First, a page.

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We’re constantly on the look out for ways to save money in the US health care system. Targeting waste is our best bet to do so. A new study in JAMA Pediatrics points out a contender – low-value diagnostic imaging in the emergency department.

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We're constantly on the look out for ways to save money in the United States healthcare system. Targeting waste is our best bet to do so. A new study in JAMA Pediatrics points out a contender: low-value diagnostic imaging in the emergency department. This is Healthcare Triage News.


To the research! Low-Value Diagnostic Imaging Use in the Pediatric Emergency Department in the United States and Canada.

Researchers used data from 2006 to 2016 to examine patients who visited one of four pediatric emergency rooms in Ontario, and one of 27 children's hospital emergency rooms in the United States. For all patients seen, they abstracted information on their demographics, when and where they were seen, and how ill they were. They also looked at whether imaging was done, specifically chest x-rays, abdominal x-rays, abdominal ultrasounds, abdominal CT, head CT, and head MRIs.

To get at "low value imaging," they set some specific requirements that were agreed upon by 11 study authors. These included chest x-rays for asthma, chest - for bronchiolitis, abdominal x-rays, ultrasounds, or CT for abdominal pain, abdominal x-rays, ultrasound, or CT for constipation, head CT or MRI for concussion, head CT for simple febrile seizure, head CT for complex febrile seizures, head CT or MRI for pretty much any seizure, and head CT or MRI for headache. These are all pretty widely accepted as low-value. Many are featured in choosing wisely, which we've discussed before.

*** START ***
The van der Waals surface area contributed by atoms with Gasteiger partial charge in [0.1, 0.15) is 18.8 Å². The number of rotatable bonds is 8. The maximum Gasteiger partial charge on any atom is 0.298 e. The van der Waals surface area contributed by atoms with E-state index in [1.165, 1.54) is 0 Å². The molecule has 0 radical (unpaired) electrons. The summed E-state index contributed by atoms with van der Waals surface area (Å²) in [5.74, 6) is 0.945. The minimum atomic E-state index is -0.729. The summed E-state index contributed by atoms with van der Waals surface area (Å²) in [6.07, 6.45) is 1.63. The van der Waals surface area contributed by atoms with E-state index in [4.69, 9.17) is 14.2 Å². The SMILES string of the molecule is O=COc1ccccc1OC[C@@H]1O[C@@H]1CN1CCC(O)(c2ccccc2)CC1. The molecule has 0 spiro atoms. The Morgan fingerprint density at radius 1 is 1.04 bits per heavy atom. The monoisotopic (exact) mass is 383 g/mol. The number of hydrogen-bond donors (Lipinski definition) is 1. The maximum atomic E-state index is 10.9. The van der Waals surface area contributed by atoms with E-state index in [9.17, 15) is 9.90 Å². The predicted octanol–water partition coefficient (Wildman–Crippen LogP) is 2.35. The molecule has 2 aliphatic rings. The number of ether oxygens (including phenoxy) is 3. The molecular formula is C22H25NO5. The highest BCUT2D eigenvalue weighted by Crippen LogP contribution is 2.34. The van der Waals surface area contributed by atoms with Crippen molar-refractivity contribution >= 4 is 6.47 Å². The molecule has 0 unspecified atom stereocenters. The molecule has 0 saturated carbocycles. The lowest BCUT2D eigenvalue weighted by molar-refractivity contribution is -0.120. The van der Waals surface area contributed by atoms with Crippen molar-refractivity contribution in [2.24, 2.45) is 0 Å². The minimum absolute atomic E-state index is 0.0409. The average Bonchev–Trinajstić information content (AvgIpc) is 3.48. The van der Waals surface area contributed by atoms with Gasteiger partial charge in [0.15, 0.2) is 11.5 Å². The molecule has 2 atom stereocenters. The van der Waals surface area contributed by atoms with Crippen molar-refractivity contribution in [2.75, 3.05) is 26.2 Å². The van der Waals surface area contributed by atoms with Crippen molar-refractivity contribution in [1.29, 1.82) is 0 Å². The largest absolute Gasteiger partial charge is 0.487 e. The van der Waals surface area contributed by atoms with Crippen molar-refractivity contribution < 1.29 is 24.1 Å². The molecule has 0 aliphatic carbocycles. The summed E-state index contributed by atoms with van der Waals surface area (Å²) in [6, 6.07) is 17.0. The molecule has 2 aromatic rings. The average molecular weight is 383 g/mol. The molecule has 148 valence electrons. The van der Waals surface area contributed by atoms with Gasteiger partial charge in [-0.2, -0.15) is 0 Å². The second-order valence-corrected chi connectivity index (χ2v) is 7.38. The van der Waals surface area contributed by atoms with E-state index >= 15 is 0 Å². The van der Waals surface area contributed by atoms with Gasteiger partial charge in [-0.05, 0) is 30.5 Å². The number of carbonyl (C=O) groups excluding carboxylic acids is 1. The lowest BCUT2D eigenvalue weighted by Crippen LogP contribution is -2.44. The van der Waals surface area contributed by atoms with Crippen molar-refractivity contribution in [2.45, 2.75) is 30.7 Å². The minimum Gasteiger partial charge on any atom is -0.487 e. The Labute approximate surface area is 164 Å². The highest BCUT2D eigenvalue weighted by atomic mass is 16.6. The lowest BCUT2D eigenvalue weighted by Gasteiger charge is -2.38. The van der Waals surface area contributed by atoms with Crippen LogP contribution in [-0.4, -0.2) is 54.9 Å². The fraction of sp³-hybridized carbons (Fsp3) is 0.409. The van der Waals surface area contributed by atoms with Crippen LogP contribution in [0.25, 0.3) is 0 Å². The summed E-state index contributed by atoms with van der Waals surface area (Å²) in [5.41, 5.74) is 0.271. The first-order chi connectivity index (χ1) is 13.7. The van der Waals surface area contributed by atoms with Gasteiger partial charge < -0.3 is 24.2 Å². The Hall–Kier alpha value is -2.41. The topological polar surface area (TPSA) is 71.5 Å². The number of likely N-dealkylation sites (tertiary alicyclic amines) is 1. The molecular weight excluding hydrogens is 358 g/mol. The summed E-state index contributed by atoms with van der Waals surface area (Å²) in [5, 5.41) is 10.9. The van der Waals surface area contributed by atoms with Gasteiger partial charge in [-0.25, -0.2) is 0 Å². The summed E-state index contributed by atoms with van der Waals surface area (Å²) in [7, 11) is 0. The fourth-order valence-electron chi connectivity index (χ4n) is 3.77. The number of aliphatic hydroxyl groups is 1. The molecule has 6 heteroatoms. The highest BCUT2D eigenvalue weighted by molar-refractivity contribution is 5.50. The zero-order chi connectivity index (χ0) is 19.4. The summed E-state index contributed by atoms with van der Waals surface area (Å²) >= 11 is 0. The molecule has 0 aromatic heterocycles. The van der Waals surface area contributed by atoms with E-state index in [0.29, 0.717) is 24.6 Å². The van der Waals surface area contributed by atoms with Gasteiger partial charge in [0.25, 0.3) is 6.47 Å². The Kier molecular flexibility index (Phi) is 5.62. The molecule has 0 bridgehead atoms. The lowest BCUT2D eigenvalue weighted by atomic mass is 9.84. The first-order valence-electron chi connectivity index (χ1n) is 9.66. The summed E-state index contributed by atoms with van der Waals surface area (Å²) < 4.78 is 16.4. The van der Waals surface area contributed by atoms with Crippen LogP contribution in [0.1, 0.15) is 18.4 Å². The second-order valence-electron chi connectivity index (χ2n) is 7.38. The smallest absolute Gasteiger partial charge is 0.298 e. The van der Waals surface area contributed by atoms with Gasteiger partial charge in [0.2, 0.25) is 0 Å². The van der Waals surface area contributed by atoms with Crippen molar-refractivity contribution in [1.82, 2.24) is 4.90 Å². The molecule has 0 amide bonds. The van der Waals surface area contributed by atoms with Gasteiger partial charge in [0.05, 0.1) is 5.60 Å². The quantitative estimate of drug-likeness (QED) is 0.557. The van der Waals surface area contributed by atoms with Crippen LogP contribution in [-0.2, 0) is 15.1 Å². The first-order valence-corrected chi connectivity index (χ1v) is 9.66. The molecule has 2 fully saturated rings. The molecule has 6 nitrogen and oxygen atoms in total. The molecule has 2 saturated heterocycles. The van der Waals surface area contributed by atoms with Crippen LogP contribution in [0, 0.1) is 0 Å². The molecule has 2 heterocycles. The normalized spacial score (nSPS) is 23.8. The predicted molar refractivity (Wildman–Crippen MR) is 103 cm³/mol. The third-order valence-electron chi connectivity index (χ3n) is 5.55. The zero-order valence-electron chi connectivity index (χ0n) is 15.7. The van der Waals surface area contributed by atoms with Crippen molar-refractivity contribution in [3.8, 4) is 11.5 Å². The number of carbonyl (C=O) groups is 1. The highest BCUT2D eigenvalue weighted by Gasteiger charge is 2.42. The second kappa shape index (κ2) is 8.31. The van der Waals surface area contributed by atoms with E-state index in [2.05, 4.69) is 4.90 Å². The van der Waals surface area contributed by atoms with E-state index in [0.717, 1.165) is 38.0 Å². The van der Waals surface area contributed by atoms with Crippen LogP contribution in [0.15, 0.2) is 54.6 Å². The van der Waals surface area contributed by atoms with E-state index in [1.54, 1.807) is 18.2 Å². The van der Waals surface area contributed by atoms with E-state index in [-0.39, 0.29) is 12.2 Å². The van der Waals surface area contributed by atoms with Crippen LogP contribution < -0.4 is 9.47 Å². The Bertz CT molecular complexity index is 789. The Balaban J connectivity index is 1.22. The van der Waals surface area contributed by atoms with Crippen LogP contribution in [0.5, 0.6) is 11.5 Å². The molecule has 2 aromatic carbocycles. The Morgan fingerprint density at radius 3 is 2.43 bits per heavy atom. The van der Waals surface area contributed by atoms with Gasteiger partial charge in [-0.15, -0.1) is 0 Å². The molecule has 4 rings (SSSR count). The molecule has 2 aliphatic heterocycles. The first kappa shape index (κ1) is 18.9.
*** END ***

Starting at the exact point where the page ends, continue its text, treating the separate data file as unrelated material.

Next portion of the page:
Just to be safe, they also looked at whether patients who were sent home with these diagnoses, but who didn't get that low-value imaging, had higher rates of admission at 3 or 7 days after the emergency department visit. If they did, it would suggest that not getting the scans might have led to the doctors missing something.

And what did they find? There were about 1.8 million visits in Ontario and 21.8 million in the United States to look at, and less imaging occurs in Canada. Head CT rates were about 1.3% of visits in Canada versus 2.5% in the US. And, I could just keep rattling off numbers, but here's a chart that shows you that pretty much everything was done way more in the United States.

Low-value imaging was also lower in Canada for many of the indications we mentioned before, including abdominal x-rays for constipation and abdominal pain and head CTs for concussion. Abdominal CTs for constipation and abdominal pain were approximately ten times more common in the United States, although low overall.

The three day and seven day rates of adverse outcomes were the same in both countries, for the most part. And, this was a big study. There doesn't seem to be a downside to not getting these low-value imaging scans.

Not all of these scans are harmless, either. Xrays and, especially, CTs have a lot of radiation, and we're talking kids here. It can have long term implications.

We're getting much more of this imaging in the United States than in Canada. This is a real opportunity, not only to save money, but also to improve quality. We should think about it.


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